Humans have long sought alternative forms of energy, especially renewable energy that lessens our reliance on resources that cannot be replaced and are being depleted. While certain natural resources, like the sun, prove to be an obvious choice, others come as a surprise. One of the biggest is Sony’s success in developing a battery powered by sugar.
The electronics giant announced today the development of a bio battery that generates electricity from carbohydrates (sugar) by using enzymes as its catalyst, through the application of power generation principles found in living organisms. In other words, the company likely understood the affect that sugar has on small children and sought a means with which to harness such power.
The successful test cells of this bio battery have achieved power output of 50 mW, currently the world's highest level for passive-type bio batteries. The output of these test cells provides sufficient energy to power music playback on a memory-type Walkman.
In order to achieve the world’s highest power output, Sony developed a system of breaking down sugar to generate electricity that involves efficiently immobilizing enzymes and the mediator (electronic conduction materials) while also retaining the activity of the enzymes at the anode.
To promote the effective glucose digestion, the anode must contain a high concentration of enzymes and mediator. Two polymers are used to attach these components to the anode, each with an opposite charge. The ionic balance and immobilization process have been optimized for efficient electron extraction from the glucose.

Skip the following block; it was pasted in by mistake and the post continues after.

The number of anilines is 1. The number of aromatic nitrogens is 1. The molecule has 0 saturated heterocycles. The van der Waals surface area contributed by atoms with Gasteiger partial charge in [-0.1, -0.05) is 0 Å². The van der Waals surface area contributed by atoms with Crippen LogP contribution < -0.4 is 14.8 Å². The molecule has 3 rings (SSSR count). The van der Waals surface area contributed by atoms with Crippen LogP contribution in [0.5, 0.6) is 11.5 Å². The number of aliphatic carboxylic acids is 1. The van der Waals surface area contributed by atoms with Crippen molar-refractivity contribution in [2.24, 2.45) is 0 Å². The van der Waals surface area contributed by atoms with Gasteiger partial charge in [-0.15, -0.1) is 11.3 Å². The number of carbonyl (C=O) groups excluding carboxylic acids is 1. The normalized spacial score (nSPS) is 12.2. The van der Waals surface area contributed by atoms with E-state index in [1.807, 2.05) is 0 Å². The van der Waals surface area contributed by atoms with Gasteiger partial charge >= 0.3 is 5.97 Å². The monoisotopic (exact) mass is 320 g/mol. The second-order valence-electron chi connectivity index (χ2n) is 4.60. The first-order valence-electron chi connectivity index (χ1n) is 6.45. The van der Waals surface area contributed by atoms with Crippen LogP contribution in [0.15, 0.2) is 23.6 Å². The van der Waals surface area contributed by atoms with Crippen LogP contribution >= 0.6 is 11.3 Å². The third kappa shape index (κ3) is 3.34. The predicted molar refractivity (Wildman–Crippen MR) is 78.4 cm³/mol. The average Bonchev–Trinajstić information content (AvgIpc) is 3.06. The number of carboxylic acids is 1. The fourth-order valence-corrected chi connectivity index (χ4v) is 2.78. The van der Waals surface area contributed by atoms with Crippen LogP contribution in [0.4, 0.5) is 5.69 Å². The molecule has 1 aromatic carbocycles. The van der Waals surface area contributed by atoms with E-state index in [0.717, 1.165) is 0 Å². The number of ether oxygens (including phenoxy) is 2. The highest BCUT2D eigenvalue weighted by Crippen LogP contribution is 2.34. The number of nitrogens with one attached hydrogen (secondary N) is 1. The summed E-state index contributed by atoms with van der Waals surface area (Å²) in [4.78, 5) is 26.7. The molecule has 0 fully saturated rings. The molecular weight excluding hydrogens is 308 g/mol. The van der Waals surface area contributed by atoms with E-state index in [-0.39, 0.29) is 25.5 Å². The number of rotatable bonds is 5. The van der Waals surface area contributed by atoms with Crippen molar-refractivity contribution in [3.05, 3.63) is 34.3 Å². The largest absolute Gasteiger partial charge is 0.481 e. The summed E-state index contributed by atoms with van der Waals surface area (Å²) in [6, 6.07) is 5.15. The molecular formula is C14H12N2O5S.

Sony also developed a new cathode structure in order to efficiently supply oxygen to the electrode while ensuring that the appropriate water content was maintained. Water content within the cathode is vital to ensuring optimum condition for the efficient enzymatic reduction of oxygen. This high output level was reached by optimizing the electrolyte for these two technologies.
The bio battery does not require mixing, or the convection of glucose solution or air, as it is a passive-type battery. It works simply by supplying sugar solution into the battery unit. By connecting four cubic cells, it is possible to power a memory-type Walkman together with a pair of passive-type speakers. The bio battery casing is made of vegetable-based plastic (polylactate), and designed in the image of a biological cell.
Sugar is a naturally occurring source of energy produced by plants through photosynthesis. As a result, it is regenerative and can be found in most areas on the earth, underlining the potential for sugar-based bio batteries as an ecologically-friendly energy device of the future.
Sony expects to continue its development of immobilization systems, electrode composition and other technologies in order to further enhance power output and durability. The company aims to realize practical applications for these bio batteries in the future.
Green is the new black. At least, that’s the case in the communications industry where companies are finding that using green technology is not only good for the planet but good for business as well. Want to learn more about how being green can make money? Mark your calendar now for TMC’s (News - Alert) first annual Green Technology World Conference, Sept. 11-12, 2007 at the Los Angeles Convention Center in California. Preview the show schedule, speakers and exhibitors—then register to attend.